Max Goldberg: A Peruvian and Ecuadorian Perspective


By Max Goldberg

My name is Max Goldberg. I’m a junior, and this is my perspective. Let’s get one thing straight: I’m not Peruvian, nor am I Ecuadorian, but I’ve spent more than half of my 16 years of life living in South America. I can understand why that’s hard for people to wrap their heads around. When I was four, my dad received a life changing job offer that brought us to Ecuador. Learning spanish wasn’t a problem, even while learning english. Making friends was easy– all you had to do was offer them goldfish. It was comforting knowing my new pals watched Power Rangers too; only when we ended up watching an episode, it was in Spanish. Of course, there was still some getting used to. I remember the first birthday party I was invited to. I wasn’t used to the much smaller portion sizes, and as the birthday boy sat down in front of the cake, I couldn’t wait to get a slice of that sweet creamy goodness. Then, as Feliz Cumpleanos (the happy birthday song) wrapped up, the boys face was slammed in the cake, sending chunks of frosting everywhere, including up the kids nose. Everybody was laughing, but all I was thinking was, “How are we gonna eat the cake now?” Though I was confused at first, I learned later that it was a tradition, and soon began to adopt it as my own. I even went as far as to shove my brothers face into homemade chocolate sheet cake on his birthday. Life seemed simple, and I was oblivious to the horrors that existed outside of my gated community.

While violent protests, government shutdowns, and assassination attempts occurred, I lived in the secure bubble attending one of the country’s top private schools, and having a dad who worked for the U.S. Embassy. Even though my life felt seamless, my parents didn’t have it so easy. My mom was caught in a faux military checkpoint and my dad was working to maintain U.S-Ecuadorian relations. While work life was probably chaotic for my parents, they made the time for traveling the beautiful country. Quito, our home city was situated in the Andes mountain range, smack dab in the middle of Ecuador. In one hour, you could find yourself in the cloud forest, ziplining amongst toucans and spectacled bears. five hours, you could be in the jungle, floating down the  To this day I still see those six and a half years as the greatest years of my life.

In 2012, my family moved to Mill Valley, California. I was ecstatic. I hoped to play football and go to prom, like in the movies. My arrival at Mill Valley Middle School was less than exciting. 29 classmates became 299. I ate lunch alone for most of 6th grade. When the final school bell rang, I never knew what to do. See, in Ecuador, I would wait at the bus stop with my buddies for the 20 minute ride home. Here, the campus was empty within 5 minutes of the final bell. I knew nobody. So I would call my mom with my Motorola flip phone, and she’d take me home. It was culture shock at its finest. I was harassed by prius drivers for not crossing the street– living in a third world country makes you fear for your life while on a roadway.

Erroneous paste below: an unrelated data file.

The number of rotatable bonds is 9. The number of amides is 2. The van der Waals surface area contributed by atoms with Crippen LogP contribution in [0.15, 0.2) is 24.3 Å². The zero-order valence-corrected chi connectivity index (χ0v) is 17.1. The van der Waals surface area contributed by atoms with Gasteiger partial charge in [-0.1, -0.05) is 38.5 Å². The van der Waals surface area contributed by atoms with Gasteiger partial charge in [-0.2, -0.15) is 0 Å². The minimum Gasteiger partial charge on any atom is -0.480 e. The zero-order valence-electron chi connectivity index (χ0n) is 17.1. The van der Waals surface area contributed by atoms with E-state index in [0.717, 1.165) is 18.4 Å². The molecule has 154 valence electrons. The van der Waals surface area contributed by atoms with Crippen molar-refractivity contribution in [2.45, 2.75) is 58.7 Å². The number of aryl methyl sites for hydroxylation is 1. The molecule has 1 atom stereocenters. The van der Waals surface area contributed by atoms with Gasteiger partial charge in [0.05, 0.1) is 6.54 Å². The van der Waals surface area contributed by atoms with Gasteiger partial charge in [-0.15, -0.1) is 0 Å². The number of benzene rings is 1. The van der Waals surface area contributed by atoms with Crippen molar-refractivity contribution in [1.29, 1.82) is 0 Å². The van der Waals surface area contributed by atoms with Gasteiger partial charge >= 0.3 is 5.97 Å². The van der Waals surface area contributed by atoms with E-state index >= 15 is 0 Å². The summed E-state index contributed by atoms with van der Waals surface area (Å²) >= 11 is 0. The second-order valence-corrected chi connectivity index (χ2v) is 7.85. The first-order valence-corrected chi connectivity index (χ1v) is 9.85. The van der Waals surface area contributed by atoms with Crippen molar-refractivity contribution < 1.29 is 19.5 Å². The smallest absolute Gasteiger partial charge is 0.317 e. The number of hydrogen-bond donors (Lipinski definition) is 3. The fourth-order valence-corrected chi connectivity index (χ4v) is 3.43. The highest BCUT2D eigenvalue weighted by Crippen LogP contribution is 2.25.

Over the next three years, life in the U.S. improved. I made some amazing friends and memories, all while reflecting on my life in South America. At age 13, I still couldn’t grasp the impact that Ecuador had on me. Then, in early 2016, I moved to Lima, Peru. Same situation, or so I thought. Again, culture shock. The entire year and a half I spent there seemed like a constant competition with my peers and the public. I attended the top school in the country. I’d wake up at 5:40 every morning and spend an hour and a half on the bus before school, thanks to Lima traffic, caused by 13 million people living in the city. I’d spend 12 hours away at school everyday. Classes were rigorous, but I had other ex-pat and Peruvian friends alike to help me through it. I spent vacations traveling through the hot amazonian rainforest or hiking through the mystifying Andes mountain range. Then, earlier this year, my dad decided it was time to call it quits, bringing us back to Mill Valley. Even though I knew the school and the people, I still had that feeling that I didn’t know anything. Prius drivers harassed me again because of my fear to cross the street. School had changed. Me, in a crowd of 1300. A personality drowned out by everybody else trying to float above the rest.

I know I’m never going to move again, at least until I finish high school. This is the first time I’ve finally known for certain that I was staying put. It’s an uneasy feeling. Now I’m old enough to know exactly what happened. I grew up living amongst many different cultures. I attended two different international schools, and  I have a greater understanding of the world we live in. Most kids won’t get the opportunities I had, and for that I feel blessed. You can learn all you want about Peru or Ecuador in a textbook, but it’s just not the same as actually experiencing it.